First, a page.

Ever wonder what a smart “domestic” critic of the UN sounds like? Here’s one from a small but notable New York-based think tank on the perils of global governance and why diminishing sovereignty can be problematic:
If the forces of global governance are able to establish some form of global authority as they envision it, liberal democracy would be replaced by post-democracy. But, it is highly unlikely that such a utopian vision would succeed on its own terms, particularly since there is little support for “sharing sovereignty” among rising Asian states (China, India) and among other nations such as Russia, Brazil and Turkey. On the other hand, it is entirely possible that globalist ideology and material interests could obtain a critical mass of influence among opinion makers and statesmen in the West (particularly the United States).
If this happens (the globalists achieve ideological hegemony), the result would likely be not the triumph of global governance, but the suicide of liberal democracy, both in the realm of domestic self-government and in the arena of self-defense from undemocratic foes. Thus the global governance project unable to achieve success on its own terms would essentially disable and disarm the democratic state, internally and externally. The suicide process would proceed slowly, almost imperceptibly, much as the democratic states of Europe gradually, over decades, lost more and more sovereignty to the unaccountable institutions of the European Union.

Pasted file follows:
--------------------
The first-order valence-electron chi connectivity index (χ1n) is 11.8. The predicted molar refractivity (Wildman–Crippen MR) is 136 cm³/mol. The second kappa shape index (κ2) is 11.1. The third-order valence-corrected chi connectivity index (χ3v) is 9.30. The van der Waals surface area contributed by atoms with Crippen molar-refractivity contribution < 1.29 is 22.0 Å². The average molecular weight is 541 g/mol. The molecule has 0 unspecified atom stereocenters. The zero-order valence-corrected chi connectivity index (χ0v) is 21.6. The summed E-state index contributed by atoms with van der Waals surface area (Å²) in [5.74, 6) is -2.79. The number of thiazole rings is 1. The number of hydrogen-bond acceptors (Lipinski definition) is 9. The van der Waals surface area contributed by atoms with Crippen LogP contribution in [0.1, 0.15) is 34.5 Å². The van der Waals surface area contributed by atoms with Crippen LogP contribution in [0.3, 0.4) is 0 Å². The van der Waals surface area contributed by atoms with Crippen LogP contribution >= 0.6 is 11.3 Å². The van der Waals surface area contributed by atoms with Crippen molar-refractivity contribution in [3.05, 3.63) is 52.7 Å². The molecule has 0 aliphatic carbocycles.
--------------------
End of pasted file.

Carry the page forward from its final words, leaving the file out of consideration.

In the final analysis the conflict between global governance and the liberal democratic nation-state is a moral conflict, and the side that seizes and holds the moral high ground will prevail. The conflict raises the oldest issue of politics: Who should govern? The fundamental question beneath this global struggle is: Do Americans (and other free peoples) have the moral right to rule themselves? The globalists say no, sovereignty must be “pooled.” Like the Founding Fathers yesterday, the Philadelphia sovereigntists today, say yes. It is time to prepare for the long struggle ahead.
via E-Notes: Sovereignty Or Submission: Liberal Democracy or Global Governance? – FPRI.